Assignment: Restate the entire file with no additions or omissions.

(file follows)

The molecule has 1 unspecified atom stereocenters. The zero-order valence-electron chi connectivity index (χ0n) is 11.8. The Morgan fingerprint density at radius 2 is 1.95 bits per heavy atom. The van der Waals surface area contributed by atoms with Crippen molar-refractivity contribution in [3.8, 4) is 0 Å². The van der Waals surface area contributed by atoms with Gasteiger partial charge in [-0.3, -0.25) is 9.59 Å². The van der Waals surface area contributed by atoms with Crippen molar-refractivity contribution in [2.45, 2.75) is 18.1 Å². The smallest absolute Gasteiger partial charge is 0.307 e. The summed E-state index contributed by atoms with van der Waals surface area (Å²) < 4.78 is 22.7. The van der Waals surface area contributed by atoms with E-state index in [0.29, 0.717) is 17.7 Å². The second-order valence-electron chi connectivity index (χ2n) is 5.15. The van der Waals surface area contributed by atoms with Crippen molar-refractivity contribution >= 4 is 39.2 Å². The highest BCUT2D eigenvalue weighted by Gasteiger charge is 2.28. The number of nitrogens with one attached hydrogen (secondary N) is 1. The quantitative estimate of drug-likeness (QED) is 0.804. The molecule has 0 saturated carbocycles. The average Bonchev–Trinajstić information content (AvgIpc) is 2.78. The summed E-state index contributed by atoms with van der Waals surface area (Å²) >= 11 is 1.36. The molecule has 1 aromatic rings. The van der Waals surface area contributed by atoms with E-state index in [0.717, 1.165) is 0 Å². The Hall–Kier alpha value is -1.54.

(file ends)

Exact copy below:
The molecule has 1 unspecified atom stereocenters. The zero-order valence-electron chi connectivity index (χ0n) is 11.8. The Morgan fingerprint density at radius 2 is 1.95 bits per heavy atom. The van der Waals surface area contributed by atoms with Crippen molar-refractivity contribution in [3.8, 4) is 0 Å². The van der Waals surface area contributed by atoms with Gasteiger partial charge in [-0.3, -0.25) is 9.59 Å². The van der Waals surface area contributed by atoms with Crippen molar-refractivity contribution in [2.45, 2.75) is 18.1 Å². The smallest absolute Gasteiger partial charge is 0.307 e. The summed E-state index contributed by atoms with van der Waals surface area (Å²) < 4.78 is 22.7. The van der Waals surface area contributed by atoms with E-state index in [0.29, 0.717) is 17.7 Å². The second-order valence-electron chi connectivity index (χ2n) is 5.15. The van der Waals surface area contributed by atoms with Crippen molar-refractivity contribution >= 4 is 39.2 Å². The highest BCUT2D eigenvalue weighted by Gasteiger charge is 2.28. The number of nitrogens with one attached hydrogen (secondary N) is 1. The quantitative estimate of drug-likeness (QED) is 0.804. The molecule has 0 saturated carbocycles. The average Bonchev–Trinajstić information content (AvgIpc) is 2.78. The summed E-state index contributed by atoms with van der Waals surface area (Å²) >= 11 is 1.36. The molecule has 1 aromatic rings. The van der Waals surface area contributed by atoms with E-state index in [0.717, 1.165) is 0 Å². The Hall–Kier alpha value is -1.54.